Then, the sky’s the limit — solar cells could power iPads, generate lighting inside tents, keep ski clothing toasty. 

“The paper cells’ portability could have a big impact in developing countries, where the cost of transporting solar cells has been prohibitive.

“Rather than confining solar power to rooftops or solar farms, paper photovoltaics can be used virtually anywhere, making energy ubiquitous,” Gleason says.

Researchers @Imperial College of London uncover secret of nanomaterial that makes harvesting sunlight easier


Sun Harvest Nano Material 12-researchersuGold nanoparticles chemically guided inside the hot-spot of a larger gold bow-tie nanoantenna. Credit: Imperial College London

Using sunlight to drive chemical reactions, such as artificial photosynthesis, could soon become much more efficient thanks to nanomaterials.

 

This is the conclusion of a study published today led by researchers in the Department of Physics at Imperial College London, which could ultimately help improve solar energy technologies and be used for new applications, such as using sunlight to break down harmful chemicals.

Sunlight is used to drive many processes that would not otherwise occur. For example, carbon dioxide and water do not ordinarily react, but in the process of photosynthesis, plants take these two chemicals and, using sunlight, produce oxygen and sugar.

The efficiency of this is very high, meaning much of the energy from sunlight is transferred to the chemical reaction, but so far scientists have been unable to mimic this process in manmade artificial devices.

One reason is that many molecules that can undergo with light do not efficiently absorb the light themselves. They rely on photocatalysts – materials that absorb light efficiently and then pass the energy on to the molecules to drive reactions.

In the new study, researchers have investigated an artificial photocatalyst material using nanoparticles and found out how to make it more efficient.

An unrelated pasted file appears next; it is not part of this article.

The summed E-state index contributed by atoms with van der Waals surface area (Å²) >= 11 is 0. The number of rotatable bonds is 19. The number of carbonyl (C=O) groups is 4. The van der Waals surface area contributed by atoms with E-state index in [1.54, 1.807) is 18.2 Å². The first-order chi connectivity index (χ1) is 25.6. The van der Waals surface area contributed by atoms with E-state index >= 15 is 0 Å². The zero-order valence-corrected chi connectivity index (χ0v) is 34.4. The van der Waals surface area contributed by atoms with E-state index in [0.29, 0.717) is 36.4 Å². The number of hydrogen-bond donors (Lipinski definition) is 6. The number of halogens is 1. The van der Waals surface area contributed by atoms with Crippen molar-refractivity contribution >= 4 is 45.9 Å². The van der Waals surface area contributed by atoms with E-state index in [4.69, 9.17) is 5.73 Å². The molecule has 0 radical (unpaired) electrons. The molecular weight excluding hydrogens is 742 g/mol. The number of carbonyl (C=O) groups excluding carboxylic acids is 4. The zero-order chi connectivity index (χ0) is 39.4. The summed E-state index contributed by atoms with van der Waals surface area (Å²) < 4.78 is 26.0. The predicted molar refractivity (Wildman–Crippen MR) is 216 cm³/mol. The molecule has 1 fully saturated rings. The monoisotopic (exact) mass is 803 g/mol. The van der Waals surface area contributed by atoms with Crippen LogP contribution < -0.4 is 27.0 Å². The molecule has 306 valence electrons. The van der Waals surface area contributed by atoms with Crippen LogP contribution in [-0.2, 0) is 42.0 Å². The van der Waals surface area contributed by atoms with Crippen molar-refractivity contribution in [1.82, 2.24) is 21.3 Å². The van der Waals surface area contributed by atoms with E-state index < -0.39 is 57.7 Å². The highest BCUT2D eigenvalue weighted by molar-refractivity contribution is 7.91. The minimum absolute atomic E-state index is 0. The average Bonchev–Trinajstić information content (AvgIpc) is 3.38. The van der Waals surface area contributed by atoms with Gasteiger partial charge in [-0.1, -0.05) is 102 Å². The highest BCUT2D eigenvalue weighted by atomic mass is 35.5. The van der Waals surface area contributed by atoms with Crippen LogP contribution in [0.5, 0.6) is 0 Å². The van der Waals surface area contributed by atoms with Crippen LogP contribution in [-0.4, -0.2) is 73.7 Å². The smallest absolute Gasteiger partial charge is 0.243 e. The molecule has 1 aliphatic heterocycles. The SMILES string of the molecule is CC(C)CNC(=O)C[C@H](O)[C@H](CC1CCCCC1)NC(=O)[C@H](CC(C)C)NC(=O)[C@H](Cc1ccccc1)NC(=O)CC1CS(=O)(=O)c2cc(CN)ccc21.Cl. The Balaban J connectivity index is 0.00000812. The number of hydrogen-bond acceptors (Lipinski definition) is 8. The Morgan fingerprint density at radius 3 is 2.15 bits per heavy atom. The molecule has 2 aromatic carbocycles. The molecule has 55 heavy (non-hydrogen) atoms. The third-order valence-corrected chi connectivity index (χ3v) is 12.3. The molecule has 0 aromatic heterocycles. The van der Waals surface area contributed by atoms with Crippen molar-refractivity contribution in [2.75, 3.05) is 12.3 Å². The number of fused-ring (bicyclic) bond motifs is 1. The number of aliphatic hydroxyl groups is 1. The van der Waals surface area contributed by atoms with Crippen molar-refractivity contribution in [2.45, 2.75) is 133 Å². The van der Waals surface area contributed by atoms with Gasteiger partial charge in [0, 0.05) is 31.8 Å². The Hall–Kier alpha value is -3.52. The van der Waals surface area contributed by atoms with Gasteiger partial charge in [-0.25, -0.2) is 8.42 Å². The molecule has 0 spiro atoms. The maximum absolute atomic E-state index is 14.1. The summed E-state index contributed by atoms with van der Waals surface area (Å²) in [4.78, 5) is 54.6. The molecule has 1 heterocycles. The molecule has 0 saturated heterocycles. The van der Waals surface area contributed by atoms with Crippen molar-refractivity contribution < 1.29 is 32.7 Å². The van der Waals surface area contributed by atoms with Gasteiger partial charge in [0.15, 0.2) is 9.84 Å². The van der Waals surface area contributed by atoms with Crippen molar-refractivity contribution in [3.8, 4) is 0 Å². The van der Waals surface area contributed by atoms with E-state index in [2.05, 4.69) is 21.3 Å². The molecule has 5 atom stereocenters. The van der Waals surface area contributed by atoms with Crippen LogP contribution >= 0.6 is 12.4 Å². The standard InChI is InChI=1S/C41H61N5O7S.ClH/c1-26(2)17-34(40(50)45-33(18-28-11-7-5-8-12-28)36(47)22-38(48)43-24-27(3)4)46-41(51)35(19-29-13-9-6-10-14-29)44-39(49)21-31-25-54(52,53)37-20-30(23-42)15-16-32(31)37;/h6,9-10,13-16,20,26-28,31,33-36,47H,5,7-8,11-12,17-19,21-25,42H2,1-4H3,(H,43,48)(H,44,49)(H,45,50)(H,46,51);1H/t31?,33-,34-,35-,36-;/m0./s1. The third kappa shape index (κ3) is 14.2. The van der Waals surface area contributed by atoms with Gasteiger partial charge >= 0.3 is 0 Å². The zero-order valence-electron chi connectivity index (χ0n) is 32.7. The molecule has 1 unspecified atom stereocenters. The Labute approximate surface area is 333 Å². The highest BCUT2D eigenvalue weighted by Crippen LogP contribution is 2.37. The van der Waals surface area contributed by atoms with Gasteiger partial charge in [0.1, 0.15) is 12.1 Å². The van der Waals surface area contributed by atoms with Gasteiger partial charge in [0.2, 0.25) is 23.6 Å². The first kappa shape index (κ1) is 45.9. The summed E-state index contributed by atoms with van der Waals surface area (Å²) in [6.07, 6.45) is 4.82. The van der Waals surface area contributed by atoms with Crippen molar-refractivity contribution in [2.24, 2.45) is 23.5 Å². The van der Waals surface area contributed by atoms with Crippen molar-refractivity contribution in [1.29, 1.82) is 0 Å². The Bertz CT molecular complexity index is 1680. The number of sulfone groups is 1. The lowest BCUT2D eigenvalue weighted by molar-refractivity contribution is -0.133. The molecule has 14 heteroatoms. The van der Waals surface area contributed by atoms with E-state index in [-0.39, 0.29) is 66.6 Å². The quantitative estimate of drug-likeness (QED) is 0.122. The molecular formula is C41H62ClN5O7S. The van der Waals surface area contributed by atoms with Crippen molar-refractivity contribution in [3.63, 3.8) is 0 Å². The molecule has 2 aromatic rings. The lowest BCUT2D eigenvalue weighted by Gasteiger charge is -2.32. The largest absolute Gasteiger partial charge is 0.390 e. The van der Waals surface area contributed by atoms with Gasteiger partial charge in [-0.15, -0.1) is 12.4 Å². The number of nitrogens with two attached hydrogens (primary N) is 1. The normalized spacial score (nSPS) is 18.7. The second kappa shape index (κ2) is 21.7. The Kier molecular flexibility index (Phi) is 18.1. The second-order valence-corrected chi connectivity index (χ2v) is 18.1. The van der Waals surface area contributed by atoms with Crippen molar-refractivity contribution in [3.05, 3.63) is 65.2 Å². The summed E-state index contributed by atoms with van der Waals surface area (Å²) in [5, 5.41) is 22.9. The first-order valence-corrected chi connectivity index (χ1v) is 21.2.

This could lead to better solar panels, as the energy from the Sun could be more efficiently harvested. The photocatalyst could also be used to destroy liquid or gas pollutants, such as pesticides in water, by harnessing sunlight to drive reactions that break down the chemicals into less harmful forms.

Lead author Dr Emiliano Cortés from the Department of Physics at Imperial, said: “This finding opens new opportunities for increasing the efficiency of using and storing sunlight in various technologies.

“By using these materials we can revolutionize our current capabilities for storing and using with important implications in energy conversion, as well as new uses such as destroying pollutant molecules or gases and water cleaning, among others.”

The material that the team investigated is made of metal nanoparticles – particles only billionths of a metre in diameter. Their results are published today in the Journal Nature Communications.

The team, which included researchers from the Chemistry Department at University of Duisburg-Essen in Germany led by Professor Sebastian Schlücker and theoreticians from the Rensselaer Polytechnic Institute and Harvard University at the US, showed that light-induced chemical reactions occur in certain regions over the surface of these nanomaterials.

They identified which areas of the nanomaterial would be most suitable for transferring to chemical reactions, by tracking the locations of very small gold nanoparticles (used as a markers) on the surface of the silver nanocatalytic material.

Now that they know which regions are responsible for the process of harvesting light and transferring it to chemical reactions, the team hope to be able to engineer the nanomaterial to increase these areas and make it more efficient.

Lead researcher Professor Stefan Maier said: “This is a powerful demonstration of how metallic nanostructures, which we have investigated in my group at Imperial for the last 10 years, continue to surprise us in their abilities to control light on the nanoscale.

“The new finding uncovered by Dr Cortés and his collaborators in Germany and the US opens up new possibilities for this field in the areas photocatalysis and nanochemistry.”

Explore further: Artificial leaf as mini-factory for drugs

More information: Emiliano Cortés et al. Plasmonic hot electron transport drives nano-localized chemistry, Nature Communications (2017). DOI: 10.1038/NCOMMS14880